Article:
As this miserable film slogged on, the most interesting thought I had was wondering if, years later on the set of Clint Eastwood's 1992 classic UNFORGIVEN, Harris (as English Bob) and Rubinek (as bespectacled, tenderfoot biographer W.W. Beauchamp) reminisced about the trainwreck they appeared in together over a decade earlier. Harris and Plummer, both in the midst of a string of Canadian tax shelter gigs, walk through HIGHPOINT looking smug and punchable, delivering their lines with an annoyingly glib tone that might've been appropriate for a comedy but makes no sense now that these performances are in a thriller. The "comedy" cut is included in a 112-minute workprint version on Code Red's new Blu-ray, though I can't imagine anyone caring enough to do a comparison with New World's 87-minute US cut, which only came about because no one, from test audiences to the suits at New World, could follow the original version, even though executive producer William J. Immerman (TAKE THIS JOB AND SHOVE IT, SOUTHERN COMFORT) is on hand for an interview to defend the 112-minute cut as superior. Even in its restructured and streamlined incarnation, too much unfunny comedy remains, whether it's Harris breaking the fourth wall and winking at what I presume is a vacant theater where an audience was expected to be, or a long mid-film chase involving horse-drawn carriages, cars, and a portly guy chasing them all, with everything sped up Benny Hill-style complete with high-pitched voices, wacky music and zany sound effects. It sticks out like a sore thumb in what's supposed to be a thriller (imagine the Keystone Kops pulling up alongside Cary Grant while he's being chased by the crop dusting plane in NORTH BY NORTHWEST), but if that was an indication of what constituted "funny" in the original cut, then New World probably had the right idea, but just no way to make it better regardless of the tone. With today's constant crowing about the so-called death of physical media, I'm glad to see any obscure movie resurrected on Blu-ray, but does this film have any fans? Thanks--I guess--but special edition restorations don't get much more pointless than HIGHPOINT, currently the front-runner for my Buyer's Remorse Blu-ray of 2017.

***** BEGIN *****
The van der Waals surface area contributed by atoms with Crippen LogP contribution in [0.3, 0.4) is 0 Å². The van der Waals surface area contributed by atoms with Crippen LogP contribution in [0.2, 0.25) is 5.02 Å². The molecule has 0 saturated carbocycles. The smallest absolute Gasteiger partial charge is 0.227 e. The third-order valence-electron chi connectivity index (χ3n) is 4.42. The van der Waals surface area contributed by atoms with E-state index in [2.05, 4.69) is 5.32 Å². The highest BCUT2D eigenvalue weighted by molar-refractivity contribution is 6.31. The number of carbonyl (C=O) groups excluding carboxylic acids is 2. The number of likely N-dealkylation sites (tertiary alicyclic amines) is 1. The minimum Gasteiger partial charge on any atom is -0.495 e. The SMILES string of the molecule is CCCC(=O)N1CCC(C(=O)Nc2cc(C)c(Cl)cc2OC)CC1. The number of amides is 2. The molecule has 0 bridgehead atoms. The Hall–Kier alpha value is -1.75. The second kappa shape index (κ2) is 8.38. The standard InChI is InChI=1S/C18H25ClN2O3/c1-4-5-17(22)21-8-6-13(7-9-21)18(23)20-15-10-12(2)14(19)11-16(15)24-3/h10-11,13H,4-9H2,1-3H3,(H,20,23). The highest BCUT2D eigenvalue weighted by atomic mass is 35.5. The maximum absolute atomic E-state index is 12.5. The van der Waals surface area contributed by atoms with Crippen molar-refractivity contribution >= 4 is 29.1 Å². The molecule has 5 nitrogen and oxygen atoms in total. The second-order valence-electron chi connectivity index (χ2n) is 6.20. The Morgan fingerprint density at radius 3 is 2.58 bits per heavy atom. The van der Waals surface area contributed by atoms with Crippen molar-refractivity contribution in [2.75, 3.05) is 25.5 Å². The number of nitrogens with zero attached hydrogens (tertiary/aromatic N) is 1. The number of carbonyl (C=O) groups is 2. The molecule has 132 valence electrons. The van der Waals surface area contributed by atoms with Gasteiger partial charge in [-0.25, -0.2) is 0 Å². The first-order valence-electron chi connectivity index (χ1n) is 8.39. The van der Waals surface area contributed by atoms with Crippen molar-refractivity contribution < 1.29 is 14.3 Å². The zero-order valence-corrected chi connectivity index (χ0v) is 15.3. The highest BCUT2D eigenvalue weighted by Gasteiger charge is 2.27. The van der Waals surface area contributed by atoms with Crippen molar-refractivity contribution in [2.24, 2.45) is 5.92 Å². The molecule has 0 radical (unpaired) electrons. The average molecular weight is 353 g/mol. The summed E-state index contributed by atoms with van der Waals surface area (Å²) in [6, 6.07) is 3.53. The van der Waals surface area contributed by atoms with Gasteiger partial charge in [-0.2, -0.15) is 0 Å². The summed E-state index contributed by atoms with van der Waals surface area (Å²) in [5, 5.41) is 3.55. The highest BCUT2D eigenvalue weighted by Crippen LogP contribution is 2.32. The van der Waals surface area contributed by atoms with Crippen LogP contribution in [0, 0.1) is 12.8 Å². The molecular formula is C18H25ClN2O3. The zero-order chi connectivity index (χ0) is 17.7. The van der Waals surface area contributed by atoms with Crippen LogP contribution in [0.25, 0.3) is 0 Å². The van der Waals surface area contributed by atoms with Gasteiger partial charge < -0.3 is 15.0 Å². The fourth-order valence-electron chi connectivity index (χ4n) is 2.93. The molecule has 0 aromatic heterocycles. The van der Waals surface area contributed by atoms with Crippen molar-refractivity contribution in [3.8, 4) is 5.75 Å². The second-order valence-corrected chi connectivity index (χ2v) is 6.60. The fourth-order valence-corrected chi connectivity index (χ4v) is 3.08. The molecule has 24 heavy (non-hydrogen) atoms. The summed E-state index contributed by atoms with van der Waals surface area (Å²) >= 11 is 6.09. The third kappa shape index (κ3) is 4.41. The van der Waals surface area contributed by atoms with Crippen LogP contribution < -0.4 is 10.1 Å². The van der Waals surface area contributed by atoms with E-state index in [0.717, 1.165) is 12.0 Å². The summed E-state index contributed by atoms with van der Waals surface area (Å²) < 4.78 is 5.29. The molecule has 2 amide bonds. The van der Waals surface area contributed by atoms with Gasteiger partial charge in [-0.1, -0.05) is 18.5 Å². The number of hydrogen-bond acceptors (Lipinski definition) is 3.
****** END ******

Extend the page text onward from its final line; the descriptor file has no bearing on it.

Tuesday, May 23, 2017